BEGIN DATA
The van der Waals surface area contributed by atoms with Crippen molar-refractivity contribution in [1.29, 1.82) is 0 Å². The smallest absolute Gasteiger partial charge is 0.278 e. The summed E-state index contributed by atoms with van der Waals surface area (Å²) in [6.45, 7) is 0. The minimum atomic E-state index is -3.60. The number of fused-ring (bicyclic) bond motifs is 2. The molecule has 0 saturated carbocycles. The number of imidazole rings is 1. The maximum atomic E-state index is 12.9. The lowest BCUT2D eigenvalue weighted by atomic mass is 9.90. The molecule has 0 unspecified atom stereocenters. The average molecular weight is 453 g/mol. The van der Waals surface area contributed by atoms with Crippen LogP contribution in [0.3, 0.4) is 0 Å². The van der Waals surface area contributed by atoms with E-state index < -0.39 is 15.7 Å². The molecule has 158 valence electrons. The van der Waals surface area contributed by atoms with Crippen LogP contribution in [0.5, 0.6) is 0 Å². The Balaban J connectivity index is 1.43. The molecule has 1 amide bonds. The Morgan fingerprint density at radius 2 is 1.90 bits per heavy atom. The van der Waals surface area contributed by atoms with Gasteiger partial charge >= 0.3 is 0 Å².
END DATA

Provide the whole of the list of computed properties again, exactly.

The van der Waals surface area contributed by atoms with Crippen molar-refractivity contribution in [1.29, 1.82) is 0 Å². The smallest absolute Gasteiger partial charge is 0.278 e. The summed E-state index contributed by atoms with van der Waals surface area (Å²) in [6.45, 7) is 0. The minimum atomic E-state index is -3.60. The number of fused-ring (bicyclic) bond motifs is 2. The molecule has 0 saturated carbocycles. The number of imidazole rings is 1. The maximum atomic E-state index is 12.9. The lowest BCUT2D eigenvalue weighted by atomic mass is 9.90. The molecule has 0 unspecified atom stereocenters. The average molecular weight is 453 g/mol. The van der Waals surface area contributed by atoms with Crippen LogP contribution in [0.3, 0.4) is 0 Å². The van der Waals surface area contributed by atoms with E-state index < -0.39 is 15.7 Å². The molecule has 158 valence electrons. The van der Waals surface area contributed by atoms with Crippen LogP contribution in [0.5, 0.6) is 0 Å². The Balaban J connectivity index is 1.43. The molecule has 1 amide bonds. The Morgan fingerprint density at radius 2 is 1.90 bits per heavy atom. The van der Waals surface area contributed by atoms with Gasteiger partial charge >= 0.3 is 0 Å².